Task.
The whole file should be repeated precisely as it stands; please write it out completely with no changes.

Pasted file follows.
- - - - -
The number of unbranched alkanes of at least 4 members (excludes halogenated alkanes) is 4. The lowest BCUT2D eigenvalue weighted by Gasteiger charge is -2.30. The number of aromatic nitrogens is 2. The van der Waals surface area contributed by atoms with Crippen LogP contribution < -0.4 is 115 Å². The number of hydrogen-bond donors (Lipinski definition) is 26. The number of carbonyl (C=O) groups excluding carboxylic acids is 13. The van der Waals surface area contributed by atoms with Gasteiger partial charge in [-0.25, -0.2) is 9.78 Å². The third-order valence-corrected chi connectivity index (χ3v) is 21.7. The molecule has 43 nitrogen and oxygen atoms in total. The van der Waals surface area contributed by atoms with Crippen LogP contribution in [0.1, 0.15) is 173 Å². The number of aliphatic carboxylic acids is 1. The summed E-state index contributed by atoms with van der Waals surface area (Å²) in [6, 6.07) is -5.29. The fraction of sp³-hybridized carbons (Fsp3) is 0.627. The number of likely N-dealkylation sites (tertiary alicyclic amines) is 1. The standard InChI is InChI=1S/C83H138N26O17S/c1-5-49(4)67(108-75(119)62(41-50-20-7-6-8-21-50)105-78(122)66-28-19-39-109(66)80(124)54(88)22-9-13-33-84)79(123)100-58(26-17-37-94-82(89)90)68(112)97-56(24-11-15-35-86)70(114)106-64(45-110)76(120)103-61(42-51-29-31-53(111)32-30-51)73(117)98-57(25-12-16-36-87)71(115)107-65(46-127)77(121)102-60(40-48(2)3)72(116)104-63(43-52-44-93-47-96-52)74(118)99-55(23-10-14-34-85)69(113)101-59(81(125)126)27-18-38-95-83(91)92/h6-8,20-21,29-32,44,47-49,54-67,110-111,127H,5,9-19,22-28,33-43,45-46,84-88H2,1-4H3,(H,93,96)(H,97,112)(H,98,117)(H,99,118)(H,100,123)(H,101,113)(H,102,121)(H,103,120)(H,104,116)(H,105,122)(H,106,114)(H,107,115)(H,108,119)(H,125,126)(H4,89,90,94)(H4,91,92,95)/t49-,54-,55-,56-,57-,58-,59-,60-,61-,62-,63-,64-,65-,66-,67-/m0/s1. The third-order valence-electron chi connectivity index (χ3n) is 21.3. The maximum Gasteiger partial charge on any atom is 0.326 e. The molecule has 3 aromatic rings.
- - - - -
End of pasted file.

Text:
The number of unbranched alkanes of at least 4 members (excludes halogenated alkanes) is 4. The lowest BCUT2D eigenvalue weighted by Gasteiger charge is -2.30. The number of aromatic nitrogens is 2. The van der Waals surface area contributed by atoms with Crippen LogP contribution < -0.4 is 115 Å². The number of hydrogen-bond donors (Lipinski definition) is 26. The number of carbonyl (C=O) groups excluding carboxylic acids is 13. The van der Waals surface area contributed by atoms with Gasteiger partial charge in [-0.25, -0.2) is 9.78 Å². The third-order valence-corrected chi connectivity index (χ3v) is 21.7. The molecule has 43 nitrogen and oxygen atoms in total. The van der Waals surface area contributed by atoms with Crippen LogP contribution in [0.1, 0.15) is 173 Å². The number of aliphatic carboxylic acids is 1. The summed E-state index contributed by atoms with van der Waals surface area (Å²) in [6, 6.07) is -5.29. The fraction of sp³-hybridized carbons (Fsp3) is 0.627. The number of likely N-dealkylation sites (tertiary alicyclic amines) is 1. The standard InChI is InChI=1S/C83H138N26O17S/c1-5-49(4)67(108-75(119)62(41-50-20-7-6-8-21-50)105-78(122)66-28-19-39-109(66)80(124)54(88)22-9-13-33-84)79(123)100-58(26-17-37-94-82(89)90)68(112)97-56(24-11-15-35-86)70(114)106-64(45-110)76(120)103-61(42-51-29-31-53(111)32-30-51)73(117)98-57(25-12-16-36-87)71(115)107-65(46-127)77(121)102-60(40-48(2)3)72(116)104-63(43-52-44-93-47-96-52)74(118)99-55(23-10-14-34-85)69(113)101-59(81(125)126)27-18-38-95-83(91)92/h6-8,20-21,29-32,44,47-49,54-67,110-111,127H,5,9-19,22-28,33-43,45-46,84-88H2,1-4H3,(H,93,96)(H,97,112)(H,98,117)(H,99,118)(H,100,123)(H,101,113)(H,102,121)(H,103,120)(H,104,116)(H,105,122)(H,106,114)(H,107,115)(H,108,119)(H,125,126)(H4,89,90,94)(H4,91,92,95)/t49-,54-,55-,56-,57-,58-,59-,60-,61-,62-,63-,64-,65-,66-,67-/m0/s1. The third-order valence-electron chi connectivity index (χ3n) is 21.3. The maximum Gasteiger partial charge on any atom is 0.326 e. The molecule has 3 aromatic rings.